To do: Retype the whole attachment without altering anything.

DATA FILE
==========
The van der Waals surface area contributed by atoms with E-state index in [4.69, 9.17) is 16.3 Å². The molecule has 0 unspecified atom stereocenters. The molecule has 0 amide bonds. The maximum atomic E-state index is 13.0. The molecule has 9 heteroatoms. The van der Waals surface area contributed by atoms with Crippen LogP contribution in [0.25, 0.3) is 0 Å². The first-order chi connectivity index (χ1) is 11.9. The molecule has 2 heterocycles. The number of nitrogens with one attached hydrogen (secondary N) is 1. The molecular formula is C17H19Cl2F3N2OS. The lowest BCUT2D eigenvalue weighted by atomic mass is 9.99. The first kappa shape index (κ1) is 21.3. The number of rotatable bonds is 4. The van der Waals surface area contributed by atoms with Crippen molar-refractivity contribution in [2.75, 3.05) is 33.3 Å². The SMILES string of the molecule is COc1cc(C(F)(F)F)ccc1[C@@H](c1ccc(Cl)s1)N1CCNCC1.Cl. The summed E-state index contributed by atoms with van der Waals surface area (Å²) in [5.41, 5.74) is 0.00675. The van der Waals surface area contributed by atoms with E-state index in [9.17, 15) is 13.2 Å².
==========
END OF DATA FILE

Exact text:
The van der Waals surface area contributed by atoms with E-state index in [4.69, 9.17) is 16.3 Å². The molecule has 0 unspecified atom stereocenters. The molecule has 0 amide bonds. The maximum atomic E-state index is 13.0. The molecule has 9 heteroatoms. The van der Waals surface area contributed by atoms with Crippen LogP contribution in [0.25, 0.3) is 0 Å². The first-order chi connectivity index (χ1) is 11.9. The molecule has 2 heterocycles. The number of nitrogens with one attached hydrogen (secondary N) is 1. The molecular formula is C17H19Cl2F3N2OS. The lowest BCUT2D eigenvalue weighted by atomic mass is 9.99. The first kappa shape index (κ1) is 21.3. The number of rotatable bonds is 4. The van der Waals surface area contributed by atoms with Crippen molar-refractivity contribution in [2.75, 3.05) is 33.3 Å². The SMILES string of the molecule is COc1cc(C(F)(F)F)ccc1[C@@H](c1ccc(Cl)s1)N1CCNCC1.Cl. The summed E-state index contributed by atoms with van der Waals surface area (Å²) in [5.41, 5.74) is 0.00675. The van der Waals surface area contributed by atoms with E-state index in [9.17, 15) is 13.2 Å².